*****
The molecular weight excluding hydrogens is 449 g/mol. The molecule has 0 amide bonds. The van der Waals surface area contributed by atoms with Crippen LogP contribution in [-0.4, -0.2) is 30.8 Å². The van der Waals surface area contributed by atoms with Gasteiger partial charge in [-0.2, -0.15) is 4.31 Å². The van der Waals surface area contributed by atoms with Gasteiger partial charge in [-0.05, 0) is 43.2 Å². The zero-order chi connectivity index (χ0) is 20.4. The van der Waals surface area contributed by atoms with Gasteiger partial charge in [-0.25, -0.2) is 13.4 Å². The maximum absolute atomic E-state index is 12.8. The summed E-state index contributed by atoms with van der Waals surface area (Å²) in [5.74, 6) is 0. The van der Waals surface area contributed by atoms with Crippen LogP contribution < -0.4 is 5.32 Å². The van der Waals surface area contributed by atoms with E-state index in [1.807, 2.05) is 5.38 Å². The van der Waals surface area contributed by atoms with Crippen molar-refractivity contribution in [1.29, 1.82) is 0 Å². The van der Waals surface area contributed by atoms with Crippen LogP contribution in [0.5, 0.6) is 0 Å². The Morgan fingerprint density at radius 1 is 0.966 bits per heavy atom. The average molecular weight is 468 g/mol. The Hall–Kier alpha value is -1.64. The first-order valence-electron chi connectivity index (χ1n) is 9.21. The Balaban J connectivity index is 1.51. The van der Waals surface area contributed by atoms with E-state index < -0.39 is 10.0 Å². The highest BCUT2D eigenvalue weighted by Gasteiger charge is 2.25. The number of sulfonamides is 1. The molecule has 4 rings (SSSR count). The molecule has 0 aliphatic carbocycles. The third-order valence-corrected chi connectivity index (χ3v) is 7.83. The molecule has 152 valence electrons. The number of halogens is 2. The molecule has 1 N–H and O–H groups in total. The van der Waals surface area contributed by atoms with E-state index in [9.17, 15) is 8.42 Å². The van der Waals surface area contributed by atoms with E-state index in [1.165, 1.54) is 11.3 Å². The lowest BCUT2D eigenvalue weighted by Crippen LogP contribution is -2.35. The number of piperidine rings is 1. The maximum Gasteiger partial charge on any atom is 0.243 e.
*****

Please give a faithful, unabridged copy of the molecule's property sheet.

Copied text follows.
The molecular weight excluding hydrogens is 449 g/mol. The molecule has 0 amide bonds. The van der Waals surface area contributed by atoms with Crippen LogP contribution in [-0.4, -0.2) is 30.8 Å². The van der Waals surface area contributed by atoms with Gasteiger partial charge in [-0.2, -0.15) is 4.31 Å². The van der Waals surface area contributed by atoms with Gasteiger partial charge in [-0.05, 0) is 43.2 Å². The zero-order chi connectivity index (χ0) is 20.4. The van der Waals surface area contributed by atoms with Gasteiger partial charge in [-0.25, -0.2) is 13.4 Å². The maximum absolute atomic E-state index is 12.8. The summed E-state index contributed by atoms with van der Waals surface area (Å²) in [5.74, 6) is 0. The van der Waals surface area contributed by atoms with Crippen LogP contribution < -0.4 is 5.32 Å². The van der Waals surface area contributed by atoms with E-state index in [1.807, 2.05) is 5.38 Å². The van der Waals surface area contributed by atoms with Crippen molar-refractivity contribution in [1.29, 1.82) is 0 Å². The van der Waals surface area contributed by atoms with Crippen LogP contribution in [0.5, 0.6) is 0 Å². The Morgan fingerprint density at radius 1 is 0.966 bits per heavy atom. The average molecular weight is 468 g/mol. The Hall–Kier alpha value is -1.64. The first-order valence-electron chi connectivity index (χ1n) is 9.21. The Balaban J connectivity index is 1.51. The van der Waals surface area contributed by atoms with E-state index < -0.39 is 10.0 Å². The highest BCUT2D eigenvalue weighted by Gasteiger charge is 2.25. The number of sulfonamides is 1. The molecule has 4 rings (SSSR count). The molecule has 0 aliphatic carbocycles. The third-order valence-corrected chi connectivity index (χ3v) is 7.83. The molecule has 152 valence electrons. The number of halogens is 2. The molecule has 1 N–H and O–H groups in total. The van der Waals surface area contributed by atoms with E-state index in [9.17, 15) is 8.42 Å². The van der Waals surface area contributed by atoms with E-state index in [1.165, 1.54) is 11.3 Å². The lowest BCUT2D eigenvalue weighted by Crippen LogP contribution is -2.35. The number of piperidine rings is 1. The maximum Gasteiger partial charge on any atom is 0.243 e.